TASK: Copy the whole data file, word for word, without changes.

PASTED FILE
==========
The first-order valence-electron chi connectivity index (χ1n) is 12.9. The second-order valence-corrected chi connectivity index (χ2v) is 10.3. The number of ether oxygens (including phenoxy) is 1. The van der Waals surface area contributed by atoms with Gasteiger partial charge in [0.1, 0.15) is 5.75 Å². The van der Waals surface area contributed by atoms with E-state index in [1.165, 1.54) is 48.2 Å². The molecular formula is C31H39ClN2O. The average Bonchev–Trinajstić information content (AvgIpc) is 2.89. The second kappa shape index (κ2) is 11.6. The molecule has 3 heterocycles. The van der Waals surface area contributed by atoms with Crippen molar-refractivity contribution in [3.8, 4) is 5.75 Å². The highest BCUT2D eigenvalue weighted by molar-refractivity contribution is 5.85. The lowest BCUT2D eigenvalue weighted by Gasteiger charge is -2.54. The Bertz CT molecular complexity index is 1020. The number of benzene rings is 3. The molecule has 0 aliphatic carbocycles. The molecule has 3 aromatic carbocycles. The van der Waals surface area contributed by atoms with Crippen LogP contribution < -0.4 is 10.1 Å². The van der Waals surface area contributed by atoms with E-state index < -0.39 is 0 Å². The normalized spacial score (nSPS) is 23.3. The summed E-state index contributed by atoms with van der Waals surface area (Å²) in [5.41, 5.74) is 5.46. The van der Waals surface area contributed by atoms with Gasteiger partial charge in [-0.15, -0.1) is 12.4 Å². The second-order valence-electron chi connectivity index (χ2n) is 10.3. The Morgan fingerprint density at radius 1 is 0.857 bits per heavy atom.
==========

The first-order valence-electron chi connectivity index (χ1n) is 12.9. The second-order valence-corrected chi connectivity index (χ2v) is 10.3. The number of ether oxygens (including phenoxy) is 1. The van der Waals surface area contributed by atoms with Gasteiger partial charge in [0.1, 0.15) is 5.75 Å². The van der Waals surface area contributed by atoms with E-state index in [1.165, 1.54) is 48.2 Å². The molecular formula is C31H39ClN2O. The average Bonchev–Trinajstić information content (AvgIpc) is 2.89. The second kappa shape index (κ2) is 11.6. The molecule has 3 heterocycles. The van der Waals surface area contributed by atoms with Crippen molar-refractivity contribution in [3.8, 4) is 5.75 Å². The highest BCUT2D eigenvalue weighted by molar-refractivity contribution is 5.85. The lowest BCUT2D eigenvalue weighted by Gasteiger charge is -2.54. The Bertz CT molecular complexity index is 1020. The number of benzene rings is 3. The molecule has 0 aliphatic carbocycles. The molecule has 3 aromatic carbocycles. The van der Waals surface area contributed by atoms with Crippen LogP contribution < -0.4 is 10.1 Å². The van der Waals surface area contributed by atoms with E-state index < -0.39 is 0 Å². The normalized spacial score (nSPS) is 23.3. The summed E-state index contributed by atoms with van der Waals surface area (Å²) in [5.41, 5.74) is 5.46. The van der Waals surface area contributed by atoms with Gasteiger partial charge in [-0.15, -0.1) is 12.4 Å². The second-order valence-electron chi connectivity index (χ2n) is 10.3. The Morgan fingerprint density at radius 1 is 0.857 bits per heavy atom.